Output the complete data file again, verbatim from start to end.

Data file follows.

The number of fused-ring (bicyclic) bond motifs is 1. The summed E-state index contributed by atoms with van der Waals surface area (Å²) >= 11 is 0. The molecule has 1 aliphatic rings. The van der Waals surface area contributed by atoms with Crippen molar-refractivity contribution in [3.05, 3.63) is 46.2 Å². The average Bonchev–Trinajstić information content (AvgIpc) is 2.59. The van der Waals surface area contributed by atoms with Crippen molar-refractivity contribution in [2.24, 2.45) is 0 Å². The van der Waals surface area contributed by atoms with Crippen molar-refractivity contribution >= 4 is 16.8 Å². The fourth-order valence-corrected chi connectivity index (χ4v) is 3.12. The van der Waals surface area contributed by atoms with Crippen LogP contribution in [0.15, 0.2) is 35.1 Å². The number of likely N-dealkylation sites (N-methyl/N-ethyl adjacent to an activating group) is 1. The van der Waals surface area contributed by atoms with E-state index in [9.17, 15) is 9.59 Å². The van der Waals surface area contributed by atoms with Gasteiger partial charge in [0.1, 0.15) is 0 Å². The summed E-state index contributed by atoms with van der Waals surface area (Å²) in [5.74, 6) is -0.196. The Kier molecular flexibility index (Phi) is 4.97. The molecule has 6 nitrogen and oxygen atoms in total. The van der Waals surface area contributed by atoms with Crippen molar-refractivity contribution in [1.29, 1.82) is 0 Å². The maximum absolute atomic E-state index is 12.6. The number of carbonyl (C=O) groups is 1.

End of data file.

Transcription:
The number of fused-ring (bicyclic) bond motifs is 1. The summed E-state index contributed by atoms with van der Waals surface area (Å²) >= 11 is 0. The molecule has 1 aliphatic rings. The van der Waals surface area contributed by atoms with Crippen molar-refractivity contribution in [3.05, 3.63) is 46.2 Å². The average Bonchev–Trinajstić information content (AvgIpc) is 2.59. The van der Waals surface area contributed by atoms with Crippen molar-refractivity contribution in [2.24, 2.45) is 0 Å². The van der Waals surface area contributed by atoms with Crippen molar-refractivity contribution >= 4 is 16.8 Å². The fourth-order valence-corrected chi connectivity index (χ4v) is 3.12. The van der Waals surface area contributed by atoms with Crippen LogP contribution in [0.15, 0.2) is 35.1 Å². The number of likely N-dealkylation sites (N-methyl/N-ethyl adjacent to an activating group) is 1. The van der Waals surface area contributed by atoms with E-state index in [9.17, 15) is 9.59 Å². The van der Waals surface area contributed by atoms with Gasteiger partial charge in [0.1, 0.15) is 0 Å². The summed E-state index contributed by atoms with van der Waals surface area (Å²) in [5.74, 6) is -0.196. The Kier molecular flexibility index (Phi) is 4.97. The molecule has 6 nitrogen and oxygen atoms in total. The van der Waals surface area contributed by atoms with Crippen molar-refractivity contribution in [1.29, 1.82) is 0 Å². The maximum absolute atomic E-state index is 12.6. The number of carbonyl (C=O) groups is 1.